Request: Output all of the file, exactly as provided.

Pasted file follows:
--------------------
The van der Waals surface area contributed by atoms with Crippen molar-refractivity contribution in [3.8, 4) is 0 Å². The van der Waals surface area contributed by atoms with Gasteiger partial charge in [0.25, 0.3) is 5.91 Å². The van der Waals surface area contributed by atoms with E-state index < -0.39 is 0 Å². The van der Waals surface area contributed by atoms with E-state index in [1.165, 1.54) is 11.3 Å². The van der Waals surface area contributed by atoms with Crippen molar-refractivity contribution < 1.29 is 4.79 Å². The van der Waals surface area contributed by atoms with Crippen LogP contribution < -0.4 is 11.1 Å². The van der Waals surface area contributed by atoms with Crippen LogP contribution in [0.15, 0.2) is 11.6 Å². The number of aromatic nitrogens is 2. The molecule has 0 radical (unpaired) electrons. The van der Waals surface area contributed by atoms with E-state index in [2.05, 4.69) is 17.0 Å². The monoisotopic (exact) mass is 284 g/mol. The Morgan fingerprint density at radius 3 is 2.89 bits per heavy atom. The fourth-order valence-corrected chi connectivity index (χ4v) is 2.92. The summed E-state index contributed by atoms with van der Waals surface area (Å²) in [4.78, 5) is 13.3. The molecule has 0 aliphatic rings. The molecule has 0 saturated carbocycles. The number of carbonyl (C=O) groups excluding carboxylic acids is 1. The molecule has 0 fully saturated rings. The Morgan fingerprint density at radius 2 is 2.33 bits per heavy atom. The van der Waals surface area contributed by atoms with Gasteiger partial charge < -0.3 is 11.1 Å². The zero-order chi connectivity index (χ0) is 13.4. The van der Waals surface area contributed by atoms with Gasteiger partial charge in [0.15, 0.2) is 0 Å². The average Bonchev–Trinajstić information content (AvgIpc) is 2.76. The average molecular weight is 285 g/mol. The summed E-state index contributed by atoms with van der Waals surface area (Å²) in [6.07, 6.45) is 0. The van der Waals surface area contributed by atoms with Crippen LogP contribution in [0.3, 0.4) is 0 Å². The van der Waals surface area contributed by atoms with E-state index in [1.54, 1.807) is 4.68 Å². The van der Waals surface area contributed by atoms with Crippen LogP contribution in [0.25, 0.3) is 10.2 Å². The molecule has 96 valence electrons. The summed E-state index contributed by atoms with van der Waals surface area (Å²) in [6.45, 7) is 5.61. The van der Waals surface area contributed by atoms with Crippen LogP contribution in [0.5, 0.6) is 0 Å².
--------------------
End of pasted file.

The van der Waals surface area contributed by atoms with Crippen molar-refractivity contribution in [3.8, 4) is 0 Å². The van der Waals surface area contributed by atoms with Gasteiger partial charge in [0.25, 0.3) is 5.91 Å². The van der Waals surface area contributed by atoms with E-state index < -0.39 is 0 Å². The van der Waals surface area contributed by atoms with E-state index in [1.165, 1.54) is 11.3 Å². The van der Waals surface area contributed by atoms with Crippen molar-refractivity contribution < 1.29 is 4.79 Å². The van der Waals surface area contributed by atoms with Crippen LogP contribution < -0.4 is 11.1 Å². The van der Waals surface area contributed by atoms with Crippen LogP contribution in [0.15, 0.2) is 11.6 Å². The number of aromatic nitrogens is 2. The molecule has 0 radical (unpaired) electrons. The van der Waals surface area contributed by atoms with E-state index in [2.05, 4.69) is 17.0 Å². The monoisotopic (exact) mass is 284 g/mol. The Morgan fingerprint density at radius 3 is 2.89 bits per heavy atom. The fourth-order valence-corrected chi connectivity index (χ4v) is 2.92. The summed E-state index contributed by atoms with van der Waals surface area (Å²) in [4.78, 5) is 13.3. The molecule has 0 aliphatic rings. The molecule has 0 saturated carbocycles. The number of carbonyl (C=O) groups excluding carboxylic acids is 1. The molecule has 0 fully saturated rings. The Morgan fingerprint density at radius 2 is 2.33 bits per heavy atom. The van der Waals surface area contributed by atoms with Gasteiger partial charge < -0.3 is 11.1 Å². The zero-order chi connectivity index (χ0) is 13.4. The van der Waals surface area contributed by atoms with Gasteiger partial charge in [0.15, 0.2) is 0 Å². The average Bonchev–Trinajstić information content (AvgIpc) is 2.76. The average molecular weight is 285 g/mol. The summed E-state index contributed by atoms with van der Waals surface area (Å²) in [6.07, 6.45) is 0. The van der Waals surface area contributed by atoms with Crippen LogP contribution in [0.3, 0.4) is 0 Å². The van der Waals surface area contributed by atoms with E-state index in [1.54, 1.807) is 4.68 Å². The van der Waals surface area contributed by atoms with Crippen LogP contribution in [0.25, 0.3) is 10.2 Å². The molecule has 96 valence electrons. The summed E-state index contributed by atoms with van der Waals surface area (Å²) in [6.45, 7) is 5.61. The van der Waals surface area contributed by atoms with Crippen LogP contribution in [0.5, 0.6) is 0 Å².